In the third scenario, the boss over helps, it’s the opposite problem: Your boss is only too ready to help and gets too involved. What could be a valu- able resource, since any boss probably knows a thing or two, becomes an enormous burden. How can you capture the best of what your boss has to offer without being obligated to take all the advice and “guidance” that comes your way?
The key, once again, is to show your boss that too much “help” hurts his own interests. Being swamped with more advice than you want reduces the challenge in your job and thus reduces your ownership of the problems and your responsibility for solving them. If your boss rides the bike for you
instead of just giving you instructions, support, and a gentle push, you’ll soon have to call him every time you want to get anywhere.
Even worse, if you feel stif led by this experience, you might not ask for help the next time you need it to preserve your latitude. Ask your boss:
Do you mean to push me into avoiding asking for help? If not, if you still want me to use my judgment about when to get you involved in tough is- sues, then you need to give me breathing room. I want to be a responsi- ble partner to you, but when you start to take over for me, I begin to back away. I don’t want to go passive and let you do everything, and I can’t be- lieve that’s what you want. You don’t want to make it tempting to cut you out, do you?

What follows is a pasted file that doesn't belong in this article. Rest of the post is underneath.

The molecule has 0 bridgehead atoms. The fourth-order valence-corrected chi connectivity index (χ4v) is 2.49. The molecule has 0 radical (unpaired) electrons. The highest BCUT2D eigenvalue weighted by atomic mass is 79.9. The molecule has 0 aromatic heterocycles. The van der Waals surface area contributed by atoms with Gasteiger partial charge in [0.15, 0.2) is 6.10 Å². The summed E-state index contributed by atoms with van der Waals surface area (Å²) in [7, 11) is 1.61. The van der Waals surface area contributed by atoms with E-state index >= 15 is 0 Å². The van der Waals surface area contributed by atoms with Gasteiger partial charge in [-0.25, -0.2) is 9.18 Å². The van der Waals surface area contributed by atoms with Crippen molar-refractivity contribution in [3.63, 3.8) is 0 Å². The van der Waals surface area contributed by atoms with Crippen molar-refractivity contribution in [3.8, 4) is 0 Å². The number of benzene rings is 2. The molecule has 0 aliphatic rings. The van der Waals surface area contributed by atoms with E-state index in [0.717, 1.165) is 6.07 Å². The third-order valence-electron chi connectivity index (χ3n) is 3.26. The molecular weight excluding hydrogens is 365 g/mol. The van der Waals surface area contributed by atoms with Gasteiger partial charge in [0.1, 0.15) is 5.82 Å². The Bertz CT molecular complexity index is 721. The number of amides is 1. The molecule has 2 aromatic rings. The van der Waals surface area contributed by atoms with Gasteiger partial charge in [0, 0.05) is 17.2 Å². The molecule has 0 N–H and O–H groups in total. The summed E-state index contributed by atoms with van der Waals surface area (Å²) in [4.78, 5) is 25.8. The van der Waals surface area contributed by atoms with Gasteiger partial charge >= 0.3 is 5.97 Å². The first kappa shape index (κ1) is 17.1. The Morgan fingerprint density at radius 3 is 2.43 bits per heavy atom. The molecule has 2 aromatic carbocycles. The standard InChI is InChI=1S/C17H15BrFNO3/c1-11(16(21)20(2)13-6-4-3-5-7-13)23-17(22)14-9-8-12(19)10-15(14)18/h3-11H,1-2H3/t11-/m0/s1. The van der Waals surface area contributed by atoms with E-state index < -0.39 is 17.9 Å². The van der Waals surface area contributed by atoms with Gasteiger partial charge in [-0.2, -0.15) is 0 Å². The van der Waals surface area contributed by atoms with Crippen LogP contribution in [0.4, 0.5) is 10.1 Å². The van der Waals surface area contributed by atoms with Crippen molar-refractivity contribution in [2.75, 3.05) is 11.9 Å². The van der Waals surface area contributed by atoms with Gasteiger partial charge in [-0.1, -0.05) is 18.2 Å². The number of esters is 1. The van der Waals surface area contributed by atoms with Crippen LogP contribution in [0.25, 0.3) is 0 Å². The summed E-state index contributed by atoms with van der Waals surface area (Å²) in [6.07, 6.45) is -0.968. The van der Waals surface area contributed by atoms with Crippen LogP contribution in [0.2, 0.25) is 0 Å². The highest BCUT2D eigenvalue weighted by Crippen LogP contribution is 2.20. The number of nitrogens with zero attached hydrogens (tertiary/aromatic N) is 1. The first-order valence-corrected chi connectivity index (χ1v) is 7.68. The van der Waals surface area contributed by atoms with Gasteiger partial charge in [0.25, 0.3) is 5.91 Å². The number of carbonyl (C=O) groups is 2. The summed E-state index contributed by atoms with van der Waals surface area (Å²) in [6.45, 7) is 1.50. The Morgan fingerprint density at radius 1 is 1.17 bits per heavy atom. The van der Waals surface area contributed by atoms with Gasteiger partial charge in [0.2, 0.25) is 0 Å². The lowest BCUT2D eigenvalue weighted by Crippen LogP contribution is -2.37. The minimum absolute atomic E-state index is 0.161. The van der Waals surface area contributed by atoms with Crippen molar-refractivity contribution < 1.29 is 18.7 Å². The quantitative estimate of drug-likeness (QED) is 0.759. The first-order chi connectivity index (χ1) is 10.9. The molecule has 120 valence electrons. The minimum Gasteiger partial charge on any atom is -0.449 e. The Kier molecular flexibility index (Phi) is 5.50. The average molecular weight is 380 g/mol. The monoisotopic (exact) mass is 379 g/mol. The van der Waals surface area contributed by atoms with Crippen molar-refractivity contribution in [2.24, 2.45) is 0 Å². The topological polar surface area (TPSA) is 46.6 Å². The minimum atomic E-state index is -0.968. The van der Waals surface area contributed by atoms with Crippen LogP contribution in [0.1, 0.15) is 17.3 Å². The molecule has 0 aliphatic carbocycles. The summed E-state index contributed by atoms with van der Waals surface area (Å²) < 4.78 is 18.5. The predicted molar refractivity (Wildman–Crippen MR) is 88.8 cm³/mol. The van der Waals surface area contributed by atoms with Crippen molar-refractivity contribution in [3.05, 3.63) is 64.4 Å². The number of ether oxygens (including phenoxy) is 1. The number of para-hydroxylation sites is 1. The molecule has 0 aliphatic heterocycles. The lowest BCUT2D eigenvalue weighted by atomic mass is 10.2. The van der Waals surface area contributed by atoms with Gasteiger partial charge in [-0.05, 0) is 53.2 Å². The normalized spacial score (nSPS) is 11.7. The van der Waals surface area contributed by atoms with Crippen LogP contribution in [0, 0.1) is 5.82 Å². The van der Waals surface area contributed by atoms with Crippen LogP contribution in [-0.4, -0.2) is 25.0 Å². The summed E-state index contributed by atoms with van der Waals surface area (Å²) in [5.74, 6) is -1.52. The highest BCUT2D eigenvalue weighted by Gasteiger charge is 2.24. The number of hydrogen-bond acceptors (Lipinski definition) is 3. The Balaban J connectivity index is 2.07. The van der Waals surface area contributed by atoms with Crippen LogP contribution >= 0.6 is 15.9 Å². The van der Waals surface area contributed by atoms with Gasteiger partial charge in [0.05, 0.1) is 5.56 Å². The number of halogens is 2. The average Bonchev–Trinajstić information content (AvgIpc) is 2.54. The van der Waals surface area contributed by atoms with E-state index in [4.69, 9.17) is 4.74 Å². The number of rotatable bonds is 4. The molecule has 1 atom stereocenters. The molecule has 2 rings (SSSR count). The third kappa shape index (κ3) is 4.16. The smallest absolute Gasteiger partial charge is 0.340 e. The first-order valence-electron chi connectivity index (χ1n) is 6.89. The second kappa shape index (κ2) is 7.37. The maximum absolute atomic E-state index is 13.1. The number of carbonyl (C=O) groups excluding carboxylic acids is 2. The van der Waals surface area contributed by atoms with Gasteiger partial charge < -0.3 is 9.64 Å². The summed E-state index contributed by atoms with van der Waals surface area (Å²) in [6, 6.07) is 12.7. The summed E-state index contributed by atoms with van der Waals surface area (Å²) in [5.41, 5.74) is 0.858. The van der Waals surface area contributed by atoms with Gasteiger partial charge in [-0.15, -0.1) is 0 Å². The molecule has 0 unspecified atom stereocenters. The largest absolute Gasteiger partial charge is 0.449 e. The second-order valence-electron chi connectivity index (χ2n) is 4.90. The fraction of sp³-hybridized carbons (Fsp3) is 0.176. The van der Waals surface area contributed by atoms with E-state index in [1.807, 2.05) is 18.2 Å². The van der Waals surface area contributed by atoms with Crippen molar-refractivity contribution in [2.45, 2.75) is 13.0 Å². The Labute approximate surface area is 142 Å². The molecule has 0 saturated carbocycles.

At the least, these kinds of questions ought to prompt a good discus- sion about what your boss does want and what you require to be as use- ful as possible.
In short, if you think of yourself as a partner, you can take the initiative to admit you want help, ask for something specif ic that is reasonably recent, and respond with interest rather than defensiveness. These all smooth the way for your boss to give you what you want.
All these steps comprise an attempt to redef ine the nature of the tradi- tional boss-subordinate contract. Where the exchange used to be, “I’ll do what you say if you’ll take care of me,” it becomes something more like, “I want to perform well, which will be helpful to you, but to do it we both have to take responsibility for helping me learn. I’m willing to do my share; now, will you join me?”
Most managers now realize that continuous learning has become a way of life in organizations; the subordinates who recognize this first and request help to grow are the most likely to be favorably received. They will also achieve the most. Your boss might be the exception, but the risk of failure to try to alter the relationship is at least as great as the risk of continuing to try to outguess your boss and thereby stay out of trouble.